Helen Moffett wears many hats. She cut her teeth as an academic editor, and soon came to specialise in what some call development editing. This means acting as much more than a copy-editor: the role is an amalgam of academic supervisor, agent, mentor, advisor and sounding-board. Increasingly, Helen is focusing on fiction editing, where she has worked with some of Africa’s best and brightest writers.
Some authors Helen has worked with: Diane Awerbuck, Lauren Beukes, Andrew Brown, Mike Cope, Nadia Davids, Richard de Nooy, Tom Eaton, Liesl Jobson, Sarah Lotz, Sindiwe Magona, Siphiwo Mahala, Amina Mama, Zakes Mda, Thando Mgqolozana, S. A. Partridge, Jamala Safari, Elinor Sisulu, Jane Taylor, Ivan Vladislavic, Terry Westby-Nunn, Makhosazana Xaba.
Under Helen’s poet hat, her first collection of poems, Strange Fruit, was published by Mojadji Books.
On the 15th of this month, Helen’s choose-your-own-adventure erotic novel, A Girl Walks into a Bar, will be released (as an e.book) under the pseudonym Helena S. Paige. This book is co-written with Paige Nick and Sarah Lotz. Hard copies of this book will be released in November 2013.
1. From first draft, to published book, how much editing do you do?
I only stop editing when the deadline intervenes and the MS is torn from my twitching hands. I agree with whoever said “Writing is rewriting”.
2. What research do you do for your book?
I write such different stuff, it depends. When I write academic pieces, research has to be very deep, and takes far more time than the writing. When I’m writing or editing anything else, I mostly just fact-check everything. My Google search history ranges from boring to bizarre: on the same day, it once included EU trade agreements and sea-urchin gonads. Occasionally, research is pure pleasure: for A Girl Walks into a Wedding (the second in the erotica series by Helena S. Paige, which Sarah Lotz, Paige Nick and I are writing), I spent a few days visiting wedding venues and chatting to wedding planners – in the Cotswolds, in the prettiest spring weather.
3. How many words do you write, on average, per day?
It depends entirely on what I’m writing. If it’s a poem, it can be as little as 50 words. If it’s something academic or serious non-fiction, I rarely go past a thousand words a day. But for lighter stuff, I can go at a gallop, and have been known to produce 5 000 words in a day. But then a lot are chaff.
4. Explain your writing process – do you write an outline and fill in the story, or do you write from Chapter 1 and let the story and characters lead you?
Poems fly in the window and flap at me until I write them down (corny, but true). My academic writing is a bit like constructing a case, using building blocks of research/evidence and cementing them together with logic. For fiction, sometimes the entire thing is clear before I start writing. Or I can see a particular scene or character in my head, so I write it all down, and hope the next scene will form in my head. But I’m not sure that this is good writing practice: I recommend outlines, also collecting bits and pieces and putting them into some sort of order first.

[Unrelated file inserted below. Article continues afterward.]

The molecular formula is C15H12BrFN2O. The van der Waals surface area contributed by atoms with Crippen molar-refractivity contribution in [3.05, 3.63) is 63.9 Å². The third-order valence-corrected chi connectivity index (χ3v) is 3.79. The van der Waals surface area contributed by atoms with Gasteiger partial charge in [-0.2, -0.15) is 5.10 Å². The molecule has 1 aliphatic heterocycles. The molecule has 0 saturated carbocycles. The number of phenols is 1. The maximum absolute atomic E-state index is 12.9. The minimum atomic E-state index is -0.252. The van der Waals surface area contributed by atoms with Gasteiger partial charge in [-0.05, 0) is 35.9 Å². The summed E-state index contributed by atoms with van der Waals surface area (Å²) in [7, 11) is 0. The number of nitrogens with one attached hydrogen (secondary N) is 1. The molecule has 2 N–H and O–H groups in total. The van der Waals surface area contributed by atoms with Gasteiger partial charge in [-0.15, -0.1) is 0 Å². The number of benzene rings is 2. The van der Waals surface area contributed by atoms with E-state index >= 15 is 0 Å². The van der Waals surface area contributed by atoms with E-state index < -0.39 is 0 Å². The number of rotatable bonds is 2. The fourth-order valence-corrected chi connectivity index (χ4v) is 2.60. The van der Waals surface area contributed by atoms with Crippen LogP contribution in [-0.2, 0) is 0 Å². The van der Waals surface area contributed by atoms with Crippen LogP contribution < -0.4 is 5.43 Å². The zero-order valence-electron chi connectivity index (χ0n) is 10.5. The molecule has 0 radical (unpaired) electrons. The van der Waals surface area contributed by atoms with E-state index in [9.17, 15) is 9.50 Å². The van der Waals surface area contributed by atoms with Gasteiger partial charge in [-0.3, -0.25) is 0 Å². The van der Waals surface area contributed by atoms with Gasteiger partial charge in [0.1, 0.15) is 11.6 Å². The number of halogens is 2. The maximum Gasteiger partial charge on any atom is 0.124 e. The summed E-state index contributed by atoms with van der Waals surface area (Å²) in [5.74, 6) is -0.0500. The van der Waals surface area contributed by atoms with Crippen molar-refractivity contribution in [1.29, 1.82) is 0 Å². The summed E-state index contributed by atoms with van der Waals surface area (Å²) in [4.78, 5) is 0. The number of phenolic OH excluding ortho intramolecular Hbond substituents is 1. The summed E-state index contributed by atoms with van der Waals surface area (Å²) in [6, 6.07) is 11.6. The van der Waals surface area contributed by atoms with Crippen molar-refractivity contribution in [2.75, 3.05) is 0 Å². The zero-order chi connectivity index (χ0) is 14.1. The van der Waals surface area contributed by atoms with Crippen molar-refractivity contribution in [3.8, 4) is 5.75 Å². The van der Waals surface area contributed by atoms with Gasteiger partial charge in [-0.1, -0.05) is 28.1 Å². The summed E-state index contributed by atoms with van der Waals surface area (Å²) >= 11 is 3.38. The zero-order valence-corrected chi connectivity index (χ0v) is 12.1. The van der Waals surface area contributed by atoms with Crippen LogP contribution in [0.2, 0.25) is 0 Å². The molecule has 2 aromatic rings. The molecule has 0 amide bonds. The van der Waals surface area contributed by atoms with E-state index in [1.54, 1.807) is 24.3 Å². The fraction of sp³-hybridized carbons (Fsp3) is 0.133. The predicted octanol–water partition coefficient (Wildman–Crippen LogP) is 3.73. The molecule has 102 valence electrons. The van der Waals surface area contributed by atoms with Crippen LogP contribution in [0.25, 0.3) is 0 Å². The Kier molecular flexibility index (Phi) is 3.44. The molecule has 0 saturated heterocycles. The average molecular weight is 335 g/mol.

5. Is there anything you find particularly challenging in writing, and if so, how do you overcome it?
I was once commissioned to write a paper on child rape. Towards the end, my mind’s eye was so flooded with horrors, I got into my car and drove it straight into a highly visible tree. I find that when I have to write something important but difficult, it helps if I get really angry. Once I hit a certain flashpoint of rage, it all comes boiling out.
6. What do you do when you have writer’s block?
Ah, trade secrets. As an editor, I sometimes work with authors who are blocked, and find that Louis Greenberg’s words apply: “Editing is therapy at a cheaper hourly rate”. Intractable writer’s block is often rooted in some personal anxiety or issue. When I get writer’s block (in my case, the sense that my brain has been scraped bare), I’m lucky in that a long walk almost always solves the problem. There’s something about repetitive movement or action that shakes thing loose.
7. When you submit your manuscript to a publisher, what information do you include in your proposal?
Before I do that, I research the publisher carefully. Every day, publishers get manuscripts that simply do not match the kinds of books they publish. I encourage writers to read local writing and study catalogues carefully to pick a good fit between their MS and a publisher. Once I submit, I keep the cover letter short and practical. I include a brief bio and list of writing I’ve already published, a short but juicy synopsis, and a paragraph about the market it’s aimed at. The latter is critical, along with a description of how it might fit into the local publishing scene: something like “set in the world of teenage skateboard gangs on the Cape Flats, this book has the gritty humour of Sally Partridge’s YA novels, along with the moral dilemmas of Sifiso Mzobe’s Young Blood”.
8. What advice can you give aspirant writers?
Nothing earth-shatteringly new: remember that writing may start as a gift, but it survives as a craft. So the more you do it, the more talented you’ll get. And that old chestnut also applies: the harder you work, the luckier you’ll get.
But one thing doesn’t get stressed enough: befriend, support and share your work and experiences, good and bad, with other writers – you’ll learn so much from each other. And be happy for them when they get published. It’s a combination of common sense and good karma. If you’re lucky (see point about hard work above), one day it will be your turn.